SEOUL, South Korea -- South Korea on Wednesday began enforcing new COVID-19 response measures, including reduced quarantine periods and expanded rapid testing, as its new cases jumped nearly 50% in a day.
The 13,012 confirmed new cases were 4,400 more than the previous single-day high of 8,571. It underscores the speed of transmissions driven by the highly contagious omicron variant, which became the country’s dominant strain just last week.
South Korean officials say their early analysis suggests omicron spreads more than twice as fast as the delta variant, which spiked the country’s hospitalizations and fatalities during a devastating winter surge, but is also significantly less likely to cause serious illness or death.
South Korea also has a high vaccination rate. More than 85% of South Korea’s more than 51 million people have been fully vaccinated and more than 50% of the population have received booster shots.
Still, there are concerns that a sudden explosion in infections could possibly overwhelm hospitals and cause disruption at workplaces and essential services by constantly placing huge numbers of people under quarantine.
Starting Wednesday, the quarantine period for those who test positive after being fully vaccinated was reduced from 10 to seven days. Fully vaccinated people who come in close contact with those infected will no longer be quarantined, but they have to report their daily condition to health officials before being tested within six or seven days.
Officials were also planning to treat most mild cases at home and reshape a testing regime that had been centered around PCR tests, which will now be saved mostly for people in their 60s and older or those with pre-existing conditions. Most people will be asked to first use rapid antigen test kits available at public health offices, testing stations and pharmacies and get PCR when those tests are positive.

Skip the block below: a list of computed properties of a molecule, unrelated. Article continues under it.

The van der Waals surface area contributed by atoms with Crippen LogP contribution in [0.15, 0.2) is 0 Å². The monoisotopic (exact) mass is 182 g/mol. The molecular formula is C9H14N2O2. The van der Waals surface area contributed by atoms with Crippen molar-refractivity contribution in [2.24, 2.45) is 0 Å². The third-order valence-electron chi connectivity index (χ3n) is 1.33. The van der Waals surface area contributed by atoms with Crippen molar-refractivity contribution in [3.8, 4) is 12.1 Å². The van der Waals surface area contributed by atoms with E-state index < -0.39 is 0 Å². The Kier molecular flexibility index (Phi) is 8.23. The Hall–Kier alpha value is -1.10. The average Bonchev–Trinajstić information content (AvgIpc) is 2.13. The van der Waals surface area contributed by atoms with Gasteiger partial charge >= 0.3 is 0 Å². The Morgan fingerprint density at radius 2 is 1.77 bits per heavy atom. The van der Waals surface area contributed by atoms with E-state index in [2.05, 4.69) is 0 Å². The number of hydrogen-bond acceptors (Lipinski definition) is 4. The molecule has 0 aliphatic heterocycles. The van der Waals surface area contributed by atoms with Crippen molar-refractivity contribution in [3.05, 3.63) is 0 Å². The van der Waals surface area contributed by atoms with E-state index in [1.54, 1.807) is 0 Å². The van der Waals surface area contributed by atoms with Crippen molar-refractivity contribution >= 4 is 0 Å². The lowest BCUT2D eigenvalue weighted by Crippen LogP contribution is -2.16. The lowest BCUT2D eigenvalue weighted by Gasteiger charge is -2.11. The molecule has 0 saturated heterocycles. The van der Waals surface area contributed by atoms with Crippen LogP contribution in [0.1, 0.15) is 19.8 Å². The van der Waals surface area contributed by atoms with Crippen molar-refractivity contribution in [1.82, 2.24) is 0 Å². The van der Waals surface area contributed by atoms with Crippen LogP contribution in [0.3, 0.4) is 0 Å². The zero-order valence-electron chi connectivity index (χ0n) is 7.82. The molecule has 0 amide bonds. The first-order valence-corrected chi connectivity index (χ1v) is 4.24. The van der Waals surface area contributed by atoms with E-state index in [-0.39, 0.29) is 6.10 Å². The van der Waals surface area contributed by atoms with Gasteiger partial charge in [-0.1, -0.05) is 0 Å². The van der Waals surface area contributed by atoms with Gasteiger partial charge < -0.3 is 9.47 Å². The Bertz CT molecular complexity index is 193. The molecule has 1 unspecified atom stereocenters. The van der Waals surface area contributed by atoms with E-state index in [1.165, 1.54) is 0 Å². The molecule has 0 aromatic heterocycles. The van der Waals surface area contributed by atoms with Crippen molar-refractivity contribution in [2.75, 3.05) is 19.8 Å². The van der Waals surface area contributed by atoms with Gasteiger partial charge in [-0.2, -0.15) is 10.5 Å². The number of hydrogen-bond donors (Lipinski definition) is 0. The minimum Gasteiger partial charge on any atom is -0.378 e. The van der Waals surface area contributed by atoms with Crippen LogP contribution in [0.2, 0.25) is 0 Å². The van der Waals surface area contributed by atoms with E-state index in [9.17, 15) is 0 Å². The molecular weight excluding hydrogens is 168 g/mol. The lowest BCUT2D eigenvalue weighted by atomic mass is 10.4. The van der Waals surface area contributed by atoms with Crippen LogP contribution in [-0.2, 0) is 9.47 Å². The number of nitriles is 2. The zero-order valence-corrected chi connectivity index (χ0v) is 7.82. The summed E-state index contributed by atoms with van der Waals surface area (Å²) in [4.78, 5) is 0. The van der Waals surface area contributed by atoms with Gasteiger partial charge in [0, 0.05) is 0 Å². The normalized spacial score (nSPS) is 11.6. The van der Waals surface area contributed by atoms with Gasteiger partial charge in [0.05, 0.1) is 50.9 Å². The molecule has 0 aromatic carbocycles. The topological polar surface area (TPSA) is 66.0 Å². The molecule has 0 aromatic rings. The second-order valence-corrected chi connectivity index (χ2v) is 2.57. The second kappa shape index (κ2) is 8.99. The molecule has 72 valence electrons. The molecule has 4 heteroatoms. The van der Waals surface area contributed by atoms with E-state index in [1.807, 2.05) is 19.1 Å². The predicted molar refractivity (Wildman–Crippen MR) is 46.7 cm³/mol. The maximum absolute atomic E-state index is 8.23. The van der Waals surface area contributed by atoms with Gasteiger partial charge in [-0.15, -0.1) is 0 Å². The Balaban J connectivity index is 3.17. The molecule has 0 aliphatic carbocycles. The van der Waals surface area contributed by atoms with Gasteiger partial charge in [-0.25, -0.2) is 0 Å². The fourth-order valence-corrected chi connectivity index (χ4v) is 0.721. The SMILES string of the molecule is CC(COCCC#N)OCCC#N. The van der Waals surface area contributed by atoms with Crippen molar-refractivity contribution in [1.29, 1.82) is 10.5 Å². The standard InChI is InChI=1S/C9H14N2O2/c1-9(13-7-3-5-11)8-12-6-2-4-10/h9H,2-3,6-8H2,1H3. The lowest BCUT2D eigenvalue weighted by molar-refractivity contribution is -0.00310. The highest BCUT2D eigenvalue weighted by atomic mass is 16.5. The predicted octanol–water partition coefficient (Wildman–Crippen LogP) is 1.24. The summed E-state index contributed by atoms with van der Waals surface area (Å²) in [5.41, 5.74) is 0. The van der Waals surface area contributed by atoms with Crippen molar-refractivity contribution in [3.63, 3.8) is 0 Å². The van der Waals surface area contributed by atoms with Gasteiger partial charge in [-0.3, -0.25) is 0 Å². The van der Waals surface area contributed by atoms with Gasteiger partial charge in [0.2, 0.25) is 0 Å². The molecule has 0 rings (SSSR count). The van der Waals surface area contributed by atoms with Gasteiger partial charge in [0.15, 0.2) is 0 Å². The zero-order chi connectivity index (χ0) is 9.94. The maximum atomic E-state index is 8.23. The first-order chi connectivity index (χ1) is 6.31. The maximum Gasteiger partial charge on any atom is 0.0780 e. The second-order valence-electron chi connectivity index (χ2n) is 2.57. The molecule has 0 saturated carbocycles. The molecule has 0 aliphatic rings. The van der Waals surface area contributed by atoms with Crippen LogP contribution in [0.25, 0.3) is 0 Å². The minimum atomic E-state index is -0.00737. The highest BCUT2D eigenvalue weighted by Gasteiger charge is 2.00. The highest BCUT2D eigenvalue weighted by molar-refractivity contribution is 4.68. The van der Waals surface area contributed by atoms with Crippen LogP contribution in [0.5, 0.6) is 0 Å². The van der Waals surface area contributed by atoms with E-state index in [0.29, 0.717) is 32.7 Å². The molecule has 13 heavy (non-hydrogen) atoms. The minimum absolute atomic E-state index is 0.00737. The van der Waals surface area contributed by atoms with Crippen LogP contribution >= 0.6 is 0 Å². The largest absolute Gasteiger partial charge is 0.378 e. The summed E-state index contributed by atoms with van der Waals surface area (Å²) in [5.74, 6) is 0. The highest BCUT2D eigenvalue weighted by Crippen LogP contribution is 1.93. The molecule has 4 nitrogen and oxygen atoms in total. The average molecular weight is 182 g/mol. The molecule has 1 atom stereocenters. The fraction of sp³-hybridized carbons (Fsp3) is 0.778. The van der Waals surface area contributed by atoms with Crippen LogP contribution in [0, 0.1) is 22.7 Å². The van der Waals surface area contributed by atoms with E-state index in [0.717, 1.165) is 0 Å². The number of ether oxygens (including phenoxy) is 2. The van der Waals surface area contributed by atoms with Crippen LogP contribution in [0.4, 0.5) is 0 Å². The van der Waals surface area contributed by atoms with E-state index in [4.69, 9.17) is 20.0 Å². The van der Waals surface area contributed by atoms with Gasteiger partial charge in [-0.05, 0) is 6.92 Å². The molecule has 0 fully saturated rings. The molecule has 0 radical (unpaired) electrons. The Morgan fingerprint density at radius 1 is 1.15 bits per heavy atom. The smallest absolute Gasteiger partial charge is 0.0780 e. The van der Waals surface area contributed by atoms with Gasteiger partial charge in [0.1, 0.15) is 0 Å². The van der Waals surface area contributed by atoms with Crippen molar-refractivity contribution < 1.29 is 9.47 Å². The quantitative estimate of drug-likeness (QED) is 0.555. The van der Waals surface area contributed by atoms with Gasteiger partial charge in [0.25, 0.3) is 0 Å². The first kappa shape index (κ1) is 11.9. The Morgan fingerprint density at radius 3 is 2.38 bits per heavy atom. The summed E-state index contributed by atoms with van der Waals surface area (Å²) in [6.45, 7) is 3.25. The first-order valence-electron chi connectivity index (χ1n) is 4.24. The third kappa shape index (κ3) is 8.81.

The new policy was enforced at three cities near Seoul and southern South Jeolla province on Wednesday, and officials plan to expand the changes nationwide in early February.
Despite the benefits of faster results, officials have previously been reluctant to depend on rapid testing as they are known to be less accurate than PCR tests, which require large numbers of health professionals administrating nasal and throat swabs and high-tech laboratory machines analyzing samples.
Some experts have raised concern over the government’s decision to use rapid testing as a major tool against the virus, saying such tests aren’t sensitive enough to detect infections at an early stage before people start exhibiting clear symptoms. Transmissions could dramatically worsen if people continue to venture out in public after testing false negative, they say.
The Korean Society of Laboratory Medicine, a doctors’ group, issued a statement criticizing the new testing policy, saying that the government should take steps to expand the country’s capacities for PCR tests instead.
Son Youngrae, a senior Health Ministry official, said it’s inevitable that the country narrows its focus toward reducing serious illnesses and deaths among high-risk groups. He acknowledged the new approach may result in “disadvantages in the diagnosis and infection prevention of low-risk groups.”
“Our current goal is to manage the spread of the virus at a certain level, so that it doesn’t explode and create an excessively huge peak, and minimize serious cases and fatalities,” Son said during a briefing. “We want to avoid the experience of foreign countries, where hospital systems collapsed or overwhelmed and led to damages in the treatment of non-COVID-19 patients.”